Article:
Once-sweet tweets now tout hate1/1/2014
One constant with every holiday season is the TV “Christmas special,” and this year NBC’s “Sound of Music Live” was easily the biggest. While most viewers enjoyed the broadcast with simply a cup of eggnog and a roaring fire, a good deal of the audience “hate watched” it. These nefarious TV viewers shared the experience with millions of others by partaking in the social virus known as live-tweeting.
Twitter is hands-down my favorite social network. The ability to immediately exchange information with others outside your social network is extremely powerful. One byproduct of this immediacy is live-tweeting, where one or several Twitter users post a series of tweets detailing a live event. In its short history, live-tweeting has been used for a handful of truly historic and informative events (i.e. the 2012 election, the death of Osama Bin Laden, etc.), but more recently, many have hijacked it for what could be considered evil.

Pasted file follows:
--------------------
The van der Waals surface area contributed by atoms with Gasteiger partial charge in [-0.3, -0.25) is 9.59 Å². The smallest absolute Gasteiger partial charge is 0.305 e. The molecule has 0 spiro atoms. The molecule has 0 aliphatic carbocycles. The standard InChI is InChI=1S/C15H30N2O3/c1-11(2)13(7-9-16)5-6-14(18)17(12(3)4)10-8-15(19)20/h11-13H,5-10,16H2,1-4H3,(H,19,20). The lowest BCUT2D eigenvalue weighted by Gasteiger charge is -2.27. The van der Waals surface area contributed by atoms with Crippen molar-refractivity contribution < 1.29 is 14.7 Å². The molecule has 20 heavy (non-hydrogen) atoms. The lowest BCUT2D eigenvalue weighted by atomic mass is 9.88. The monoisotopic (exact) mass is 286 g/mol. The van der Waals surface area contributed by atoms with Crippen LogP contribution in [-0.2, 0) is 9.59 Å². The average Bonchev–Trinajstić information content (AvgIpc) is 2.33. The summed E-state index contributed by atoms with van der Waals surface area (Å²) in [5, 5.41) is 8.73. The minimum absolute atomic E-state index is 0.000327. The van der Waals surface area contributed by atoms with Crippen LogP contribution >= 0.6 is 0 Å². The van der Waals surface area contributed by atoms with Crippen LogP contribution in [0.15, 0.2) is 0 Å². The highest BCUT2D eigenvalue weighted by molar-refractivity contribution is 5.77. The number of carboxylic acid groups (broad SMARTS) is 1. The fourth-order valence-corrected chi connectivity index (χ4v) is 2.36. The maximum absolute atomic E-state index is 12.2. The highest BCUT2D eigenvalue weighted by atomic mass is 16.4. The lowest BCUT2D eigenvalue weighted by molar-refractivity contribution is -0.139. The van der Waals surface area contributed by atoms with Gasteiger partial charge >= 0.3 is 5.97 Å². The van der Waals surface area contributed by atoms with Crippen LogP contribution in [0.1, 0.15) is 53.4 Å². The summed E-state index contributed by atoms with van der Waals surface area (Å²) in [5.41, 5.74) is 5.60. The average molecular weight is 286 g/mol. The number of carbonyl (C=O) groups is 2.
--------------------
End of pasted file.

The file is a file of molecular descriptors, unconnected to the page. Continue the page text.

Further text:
It’s no secret that the Internet can be a really ugly place. Snark, sarcasm and other ugliness can be found on practically any site that allows commenting, however it appears when strangers want to share an experience virtually, a sizeable portion of them want to trash it. “The Sound of Music Live” was trending on Twitter almost as soon as the broadcast began, and, within minutes, viewers were live-tweeting the show. Some were celebrating the occasion, but the vast majority were trashing it for bad acting and its general awkwardness, a practice that was quickly coined as hate-watching.
It would be one thing if this was the only example of live-tweeting gone awry, but it seems more and more to be the prevalent use. In recent months, the most note-worthy live tweets were about a reality TV producer slandering a woman on a plane and a woman live-tweeting a traffic jam that turned out to be caused by her husband’s fatal car crash.
I’d love to believe that the future of Twitter is a pleasant one of shared experiences, but with the Olympics coming up, I fear it’s more likely a space for bullying and vulgarity. CV
Patrick Boberg is a central Iowa creative media specialist. For more tech insights, follow him on Twitter @PatBoBomb.